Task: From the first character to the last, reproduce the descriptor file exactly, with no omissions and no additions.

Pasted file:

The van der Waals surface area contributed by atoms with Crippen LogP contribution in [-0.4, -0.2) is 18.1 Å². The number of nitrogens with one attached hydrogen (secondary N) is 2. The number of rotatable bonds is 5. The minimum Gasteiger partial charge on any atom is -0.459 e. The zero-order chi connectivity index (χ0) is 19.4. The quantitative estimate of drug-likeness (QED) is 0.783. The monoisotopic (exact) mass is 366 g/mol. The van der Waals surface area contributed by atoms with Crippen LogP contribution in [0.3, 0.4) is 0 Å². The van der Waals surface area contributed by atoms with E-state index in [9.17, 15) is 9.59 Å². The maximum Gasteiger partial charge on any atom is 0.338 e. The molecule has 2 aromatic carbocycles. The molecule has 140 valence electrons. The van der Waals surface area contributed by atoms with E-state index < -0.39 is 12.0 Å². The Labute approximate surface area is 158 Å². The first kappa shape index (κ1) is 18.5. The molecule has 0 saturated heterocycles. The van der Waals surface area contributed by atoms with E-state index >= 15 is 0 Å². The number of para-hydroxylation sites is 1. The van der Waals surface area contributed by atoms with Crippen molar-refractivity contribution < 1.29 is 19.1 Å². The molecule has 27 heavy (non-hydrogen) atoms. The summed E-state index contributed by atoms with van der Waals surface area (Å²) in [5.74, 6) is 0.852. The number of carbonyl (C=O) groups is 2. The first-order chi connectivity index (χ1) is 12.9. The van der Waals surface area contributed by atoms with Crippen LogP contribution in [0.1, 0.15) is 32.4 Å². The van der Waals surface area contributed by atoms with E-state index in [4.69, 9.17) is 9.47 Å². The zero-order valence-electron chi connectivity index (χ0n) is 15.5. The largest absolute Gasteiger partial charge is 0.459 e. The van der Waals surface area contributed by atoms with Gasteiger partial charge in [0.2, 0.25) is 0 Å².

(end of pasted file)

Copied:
The van der Waals surface area contributed by atoms with Crippen LogP contribution in [-0.4, -0.2) is 18.1 Å². The number of nitrogens with one attached hydrogen (secondary N) is 2. The number of rotatable bonds is 5. The minimum Gasteiger partial charge on any atom is -0.459 e. The zero-order chi connectivity index (χ0) is 19.4. The quantitative estimate of drug-likeness (QED) is 0.783. The monoisotopic (exact) mass is 366 g/mol. The van der Waals surface area contributed by atoms with Crippen LogP contribution in [0.3, 0.4) is 0 Å². The van der Waals surface area contributed by atoms with E-state index in [9.17, 15) is 9.59 Å². The maximum Gasteiger partial charge on any atom is 0.338 e. The molecule has 2 aromatic carbocycles. The molecule has 140 valence electrons. The van der Waals surface area contributed by atoms with E-state index < -0.39 is 12.0 Å². The Labute approximate surface area is 158 Å². The first kappa shape index (κ1) is 18.5. The molecule has 0 saturated heterocycles. The van der Waals surface area contributed by atoms with E-state index >= 15 is 0 Å². The number of para-hydroxylation sites is 1. The van der Waals surface area contributed by atoms with Crippen molar-refractivity contribution < 1.29 is 19.1 Å². The molecule has 27 heavy (non-hydrogen) atoms. The summed E-state index contributed by atoms with van der Waals surface area (Å²) in [5.74, 6) is 0.852. The number of carbonyl (C=O) groups is 2. The first-order chi connectivity index (χ1) is 12.9. The van der Waals surface area contributed by atoms with Crippen LogP contribution in [0.1, 0.15) is 32.4 Å². The van der Waals surface area contributed by atoms with E-state index in [4.69, 9.17) is 9.47 Å². The zero-order valence-electron chi connectivity index (χ0n) is 15.5. The largest absolute Gasteiger partial charge is 0.459 e. The van der Waals surface area contributed by atoms with Gasteiger partial charge in [0.2, 0.25) is 0 Å².